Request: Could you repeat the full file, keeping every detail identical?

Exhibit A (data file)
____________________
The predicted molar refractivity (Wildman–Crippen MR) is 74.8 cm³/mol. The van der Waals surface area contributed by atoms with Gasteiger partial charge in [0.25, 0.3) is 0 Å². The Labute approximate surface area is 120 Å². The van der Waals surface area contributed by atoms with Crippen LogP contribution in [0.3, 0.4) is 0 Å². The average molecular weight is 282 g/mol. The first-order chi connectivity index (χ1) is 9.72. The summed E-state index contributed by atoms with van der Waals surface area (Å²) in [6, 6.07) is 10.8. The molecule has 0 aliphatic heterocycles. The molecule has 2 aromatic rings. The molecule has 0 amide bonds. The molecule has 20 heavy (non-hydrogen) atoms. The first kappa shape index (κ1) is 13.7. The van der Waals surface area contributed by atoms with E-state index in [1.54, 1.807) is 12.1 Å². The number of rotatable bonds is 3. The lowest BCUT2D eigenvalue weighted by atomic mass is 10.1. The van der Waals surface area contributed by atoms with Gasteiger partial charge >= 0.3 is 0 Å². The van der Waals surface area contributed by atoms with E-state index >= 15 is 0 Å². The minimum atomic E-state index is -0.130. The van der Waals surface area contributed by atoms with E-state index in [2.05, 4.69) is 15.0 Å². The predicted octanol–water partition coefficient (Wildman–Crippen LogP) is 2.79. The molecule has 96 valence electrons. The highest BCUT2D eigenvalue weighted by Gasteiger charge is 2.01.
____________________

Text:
The predicted molar refractivity (Wildman–Crippen MR) is 74.8 cm³/mol. The van der Waals surface area contributed by atoms with Gasteiger partial charge in [0.25, 0.3) is 0 Å². The Labute approximate surface area is 120 Å². The van der Waals surface area contributed by atoms with Crippen LogP contribution in [0.3, 0.4) is 0 Å². The average molecular weight is 282 g/mol. The first-order chi connectivity index (χ1) is 9.72. The summed E-state index contributed by atoms with van der Waals surface area (Å²) in [6, 6.07) is 10.8. The molecule has 0 aliphatic heterocycles. The molecule has 2 aromatic rings. The molecule has 0 amide bonds. The molecule has 20 heavy (non-hydrogen) atoms. The first kappa shape index (κ1) is 13.7. The van der Waals surface area contributed by atoms with E-state index in [1.54, 1.807) is 12.1 Å². The number of rotatable bonds is 3. The lowest BCUT2D eigenvalue weighted by atomic mass is 10.1. The van der Waals surface area contributed by atoms with Gasteiger partial charge >= 0.3 is 0 Å². The van der Waals surface area contributed by atoms with E-state index >= 15 is 0 Å². The minimum atomic E-state index is -0.130. The van der Waals surface area contributed by atoms with E-state index in [2.05, 4.69) is 15.0 Å². The predicted octanol–water partition coefficient (Wildman–Crippen LogP) is 2.79. The molecule has 96 valence electrons. The highest BCUT2D eigenvalue weighted by Gasteiger charge is 2.01.